Determination, integrity, ambition, humility and compassion is the new motto at Magnus, where the head, Anna Martin, invites anyone, at any time, to visit the school.

She is confident visitors will be impressed with what they see, as the school aims to leave behind its recent past and — as set out in the prospectus — seeks to develop young people of good character who achieve excellence and make a positive contribution to their communities.

An Ofsted inspection said while rapid progress was being made, Magnus needed to improve its effectiveness of leadership and management; quality of teaching, learning and assessment; personal development, behaviour and welfare; outcomes for pupils; and 16 to 19 study programmes.

Mrs Martin took up the reins at Magnus in September.

She has a history of working at schools that have had problems or are failing.

The school recently sent 25,000 leaflets to homes in Newark and Balderton inviting parents to consider Magnus, where the number of pupils is already rising.

“I want anyone to come and have a look at any time,” Mrs Martin said.

“Someone will show you around and I am that confident that you will find a calm school that is on the up.”

Magnus pupils
A maths lesson with a difference: Pupils measure pi using pies, left to right, Millie Clark, 14, Jasmine Jones, 13, Bailey Ireland, 14 and Katie White, 14

"We want to offer every opportunity and chance."

Magnus began life as a grammar school in 1531. It became a mixed comprehensive in 1977.

With grammar schools often still seen as offering a higher standard of eduction, Mrs Martin said she wanted to offer her pupils the same opportunities they would have at a grammar school. She wants to offer them the best start in life.

“We want to offer every opportunity and chance as if we were a grammar school without actually being one,” Mrs Martin said.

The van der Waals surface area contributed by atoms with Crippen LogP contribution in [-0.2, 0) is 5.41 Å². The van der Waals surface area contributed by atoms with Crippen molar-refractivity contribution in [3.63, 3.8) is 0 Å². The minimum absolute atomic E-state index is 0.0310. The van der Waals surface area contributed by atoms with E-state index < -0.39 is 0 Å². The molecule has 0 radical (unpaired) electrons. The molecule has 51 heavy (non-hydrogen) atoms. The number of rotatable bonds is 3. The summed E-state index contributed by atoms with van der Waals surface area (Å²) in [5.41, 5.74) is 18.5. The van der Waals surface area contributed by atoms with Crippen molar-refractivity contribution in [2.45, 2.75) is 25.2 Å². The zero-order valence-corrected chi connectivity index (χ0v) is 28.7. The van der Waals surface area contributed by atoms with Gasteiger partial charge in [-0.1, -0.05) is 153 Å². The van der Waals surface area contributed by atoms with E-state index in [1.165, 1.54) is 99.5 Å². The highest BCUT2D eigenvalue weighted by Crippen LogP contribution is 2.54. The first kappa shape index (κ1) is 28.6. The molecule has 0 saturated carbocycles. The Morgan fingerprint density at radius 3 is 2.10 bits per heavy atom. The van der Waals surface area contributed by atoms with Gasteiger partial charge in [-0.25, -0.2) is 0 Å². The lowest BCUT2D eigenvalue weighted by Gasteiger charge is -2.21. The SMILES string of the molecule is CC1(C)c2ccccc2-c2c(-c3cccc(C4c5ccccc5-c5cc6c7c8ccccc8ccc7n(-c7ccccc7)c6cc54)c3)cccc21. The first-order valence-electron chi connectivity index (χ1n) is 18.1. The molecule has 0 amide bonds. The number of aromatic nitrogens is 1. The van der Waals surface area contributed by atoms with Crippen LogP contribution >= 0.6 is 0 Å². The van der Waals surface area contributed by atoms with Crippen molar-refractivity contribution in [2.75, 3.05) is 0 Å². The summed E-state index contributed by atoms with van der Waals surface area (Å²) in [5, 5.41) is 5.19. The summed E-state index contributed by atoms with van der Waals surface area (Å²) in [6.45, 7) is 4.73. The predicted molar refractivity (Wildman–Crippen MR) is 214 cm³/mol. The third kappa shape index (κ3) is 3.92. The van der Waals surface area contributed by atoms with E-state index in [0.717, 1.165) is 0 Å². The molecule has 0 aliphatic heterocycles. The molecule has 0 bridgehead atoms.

“We should strive to deliver that standard and our students should not be denied that standard because many come from disadvantaged backgrounds.”

Mrs Martin, whose leadership was described by Ofsted as pivotal and transformational, praised school staff for their willingness to embrace change and their continued hard work.

She paid tribute to the former head, Gil Barker, and her team for their work in steadying the ship and halting Magnus’s decline, adding that results were starting to improve before Mrs Barker’s retirement.

Mrs Martin said she was installing a change in approach of “less teacher input and more student output.”

magnus pupils
Pupil Josh Pyke draws a self-portrait during an art class

"We are doing everything to raise standards and expectations."

She said a sense of unity and pride was returning to the school.

“We are doing everything to raise standards and expectations. We are telling the pupils that they are important and valuable,” Mrs Martin said.

“Many have low aspirations so it is about communicating to them that they can achieve.”

A one-way system now operates in the corridors to prevent boisterous encounters when large groups meet each other at class change-over times, breaks or dinner.

A merit/demerit system is in place where students are rewarded for being polite, courteous or helpful. There are detentions for misbehaviour.

Thirteen local businesses have mentors working with sixth-formers.

 

 "We know we have a way to go."